America doesn't have a state religion, but if you look at American movies, there are certain things that are taken on faith. The little guy is right; the empire is wrong. The ragtag band will triumph against the powerful, disciplined army.
I wonder if that has boomeranged at all against the US? These days it's the US with the powerful, well-disciplined army, and our enemies are ragtag bands. I wonder how many jihadis have worn out their copy of STAR WARS waving around imaginary light sabers while killing American storm troopers in their minds.
(I read in Walter Murch's book that George Lucas actually meant
STAR WARS as an allegory of the North Vietnamese fighting American hegemony. Of course, I'm no cheerleader for the NVA; they were fighting for their freedom to order their own people around. But they probably didn't see it that way; and I guess neither did George.)
It is interesting that Americans identify with the underdog, though the US is the most powerful nation in history. I'm not sure it's ideological, really, in spite of our origins in ragtag rebellion against what was well on its way to being the most powerful nation in history at the time. It's probably more inherent in the movie medium that heroes facing armies alone "always works."
On the other hand, take a look at movies of the '40's, or even BAND OF BROTHERS, for heroes doing their duty and following orders. So loners aren't the only heroes.
These days I can't help taking the question at the end of the first verse of the Star Spangled Banner seriously. Home of the brave, no doubt. But land of the free? I worry.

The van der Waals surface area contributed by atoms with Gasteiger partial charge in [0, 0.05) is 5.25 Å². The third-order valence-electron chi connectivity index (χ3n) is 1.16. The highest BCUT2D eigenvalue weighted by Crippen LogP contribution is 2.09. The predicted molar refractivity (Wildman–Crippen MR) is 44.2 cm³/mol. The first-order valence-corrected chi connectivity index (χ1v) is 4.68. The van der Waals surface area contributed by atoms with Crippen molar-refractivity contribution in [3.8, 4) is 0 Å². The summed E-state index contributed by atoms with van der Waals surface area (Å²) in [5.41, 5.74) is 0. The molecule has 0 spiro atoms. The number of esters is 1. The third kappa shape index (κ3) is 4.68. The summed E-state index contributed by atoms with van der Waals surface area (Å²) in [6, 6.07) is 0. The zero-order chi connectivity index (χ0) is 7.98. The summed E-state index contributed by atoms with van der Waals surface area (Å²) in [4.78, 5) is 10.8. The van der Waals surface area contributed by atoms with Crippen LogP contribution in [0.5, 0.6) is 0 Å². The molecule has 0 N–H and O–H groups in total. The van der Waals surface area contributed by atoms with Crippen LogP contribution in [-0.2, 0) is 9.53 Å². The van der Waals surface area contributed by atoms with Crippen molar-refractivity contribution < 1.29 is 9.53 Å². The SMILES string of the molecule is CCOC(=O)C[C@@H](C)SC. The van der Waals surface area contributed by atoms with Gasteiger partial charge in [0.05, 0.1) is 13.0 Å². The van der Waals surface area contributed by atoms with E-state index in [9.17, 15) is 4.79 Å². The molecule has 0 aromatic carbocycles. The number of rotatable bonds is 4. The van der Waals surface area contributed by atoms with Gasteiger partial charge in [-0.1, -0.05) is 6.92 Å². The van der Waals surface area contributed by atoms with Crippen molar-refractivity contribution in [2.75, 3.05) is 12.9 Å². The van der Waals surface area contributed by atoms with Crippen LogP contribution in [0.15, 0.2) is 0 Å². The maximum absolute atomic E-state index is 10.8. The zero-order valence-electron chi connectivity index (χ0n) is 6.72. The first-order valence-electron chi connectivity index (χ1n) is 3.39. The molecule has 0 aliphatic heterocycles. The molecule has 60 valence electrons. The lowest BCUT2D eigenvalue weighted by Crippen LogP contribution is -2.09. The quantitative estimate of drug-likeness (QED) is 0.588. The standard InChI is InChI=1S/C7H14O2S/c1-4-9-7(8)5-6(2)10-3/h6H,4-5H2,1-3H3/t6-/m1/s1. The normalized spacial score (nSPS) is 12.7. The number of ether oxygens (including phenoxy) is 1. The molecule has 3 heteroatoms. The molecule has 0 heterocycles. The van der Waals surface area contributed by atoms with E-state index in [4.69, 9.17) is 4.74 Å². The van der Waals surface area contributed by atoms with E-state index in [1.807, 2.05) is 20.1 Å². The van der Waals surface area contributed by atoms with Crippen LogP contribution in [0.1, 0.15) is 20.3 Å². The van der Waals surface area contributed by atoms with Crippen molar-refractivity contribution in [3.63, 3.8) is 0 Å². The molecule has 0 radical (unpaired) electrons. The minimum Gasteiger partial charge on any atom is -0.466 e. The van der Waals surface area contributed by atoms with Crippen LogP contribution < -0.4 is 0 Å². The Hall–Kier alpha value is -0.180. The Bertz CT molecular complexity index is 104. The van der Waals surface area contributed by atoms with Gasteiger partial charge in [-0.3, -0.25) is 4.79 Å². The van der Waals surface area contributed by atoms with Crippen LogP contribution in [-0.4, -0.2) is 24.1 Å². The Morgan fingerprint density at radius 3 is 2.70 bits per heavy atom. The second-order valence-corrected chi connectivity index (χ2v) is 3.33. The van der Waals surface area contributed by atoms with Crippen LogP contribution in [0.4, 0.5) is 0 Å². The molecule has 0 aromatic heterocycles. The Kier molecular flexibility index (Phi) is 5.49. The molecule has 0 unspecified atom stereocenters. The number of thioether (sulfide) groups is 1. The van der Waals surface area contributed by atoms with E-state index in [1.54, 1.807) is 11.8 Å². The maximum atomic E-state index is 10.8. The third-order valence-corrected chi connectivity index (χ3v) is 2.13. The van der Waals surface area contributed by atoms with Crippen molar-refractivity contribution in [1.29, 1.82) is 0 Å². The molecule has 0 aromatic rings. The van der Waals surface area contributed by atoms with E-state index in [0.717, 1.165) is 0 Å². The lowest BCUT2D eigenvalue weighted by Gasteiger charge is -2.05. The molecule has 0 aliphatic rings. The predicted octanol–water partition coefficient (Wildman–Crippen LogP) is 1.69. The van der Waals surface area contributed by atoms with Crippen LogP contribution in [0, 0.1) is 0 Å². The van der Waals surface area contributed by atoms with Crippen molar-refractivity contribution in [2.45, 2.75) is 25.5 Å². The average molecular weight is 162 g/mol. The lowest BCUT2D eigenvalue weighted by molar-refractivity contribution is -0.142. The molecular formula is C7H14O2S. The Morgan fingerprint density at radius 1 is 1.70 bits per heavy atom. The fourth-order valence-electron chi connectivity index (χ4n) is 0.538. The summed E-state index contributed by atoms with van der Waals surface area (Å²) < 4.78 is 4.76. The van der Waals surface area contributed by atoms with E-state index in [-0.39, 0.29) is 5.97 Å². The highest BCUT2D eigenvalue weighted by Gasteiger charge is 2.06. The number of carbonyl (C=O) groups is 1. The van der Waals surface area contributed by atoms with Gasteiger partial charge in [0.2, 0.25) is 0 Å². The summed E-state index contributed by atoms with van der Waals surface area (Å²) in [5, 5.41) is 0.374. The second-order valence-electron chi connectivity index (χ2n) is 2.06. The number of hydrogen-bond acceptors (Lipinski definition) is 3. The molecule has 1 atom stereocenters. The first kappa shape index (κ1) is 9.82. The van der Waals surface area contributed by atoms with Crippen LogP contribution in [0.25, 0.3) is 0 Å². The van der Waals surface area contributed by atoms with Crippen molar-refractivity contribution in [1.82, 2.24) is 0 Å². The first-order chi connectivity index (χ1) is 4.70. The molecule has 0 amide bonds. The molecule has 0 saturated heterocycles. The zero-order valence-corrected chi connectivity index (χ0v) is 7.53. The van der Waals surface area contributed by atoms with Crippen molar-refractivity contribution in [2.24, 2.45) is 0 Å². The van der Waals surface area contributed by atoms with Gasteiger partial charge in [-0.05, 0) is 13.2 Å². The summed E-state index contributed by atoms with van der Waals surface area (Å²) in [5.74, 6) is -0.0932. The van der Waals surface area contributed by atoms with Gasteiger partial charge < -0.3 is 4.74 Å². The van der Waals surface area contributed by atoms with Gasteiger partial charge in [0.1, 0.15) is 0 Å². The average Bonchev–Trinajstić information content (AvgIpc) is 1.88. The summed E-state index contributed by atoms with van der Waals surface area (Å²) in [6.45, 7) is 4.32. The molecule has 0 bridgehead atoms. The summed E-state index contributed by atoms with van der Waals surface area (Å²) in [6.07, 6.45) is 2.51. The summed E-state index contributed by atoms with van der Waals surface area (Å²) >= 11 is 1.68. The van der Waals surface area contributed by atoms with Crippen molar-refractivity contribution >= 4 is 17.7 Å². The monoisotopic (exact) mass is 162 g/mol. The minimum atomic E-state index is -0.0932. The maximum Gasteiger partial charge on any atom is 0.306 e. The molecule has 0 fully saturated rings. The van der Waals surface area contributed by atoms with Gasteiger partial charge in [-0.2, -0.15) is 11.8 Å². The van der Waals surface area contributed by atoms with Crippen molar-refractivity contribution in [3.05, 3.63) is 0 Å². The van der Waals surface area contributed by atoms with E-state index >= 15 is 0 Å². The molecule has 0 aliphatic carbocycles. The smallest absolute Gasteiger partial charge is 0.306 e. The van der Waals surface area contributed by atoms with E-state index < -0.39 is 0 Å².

At least Hollywood continues to glorify the dissenter, fortifying the Daniel Ellsbergs and Seymour Hershes of the world in their battles against those who would turn the Land of the Free into the Evil Empire for real. That's what stories are for: to tell us how to be. Without these stories, we probably would all be "just following orders."
Why do you think Hollywood isn't really part of America? ;b
Seriously, though, I've been doing a little research on freedom myself. Except for rational anarchists who truly try to follow justice and freedom in their most fundamental form, history in Europe and the US since the Renaissance really has been about people fighting for the freedom to order other people around and calling it rationality. It truly makes me sick, especially considering when the US forefathers and the Enlightenment scholars had their own prejudices against non-white non-males. . ..
And as coincidences go, I had a very similar thought process as I was walking by Wrigley Field at around 6 PMish when the singer sang the National Anthem. Very unnerving.
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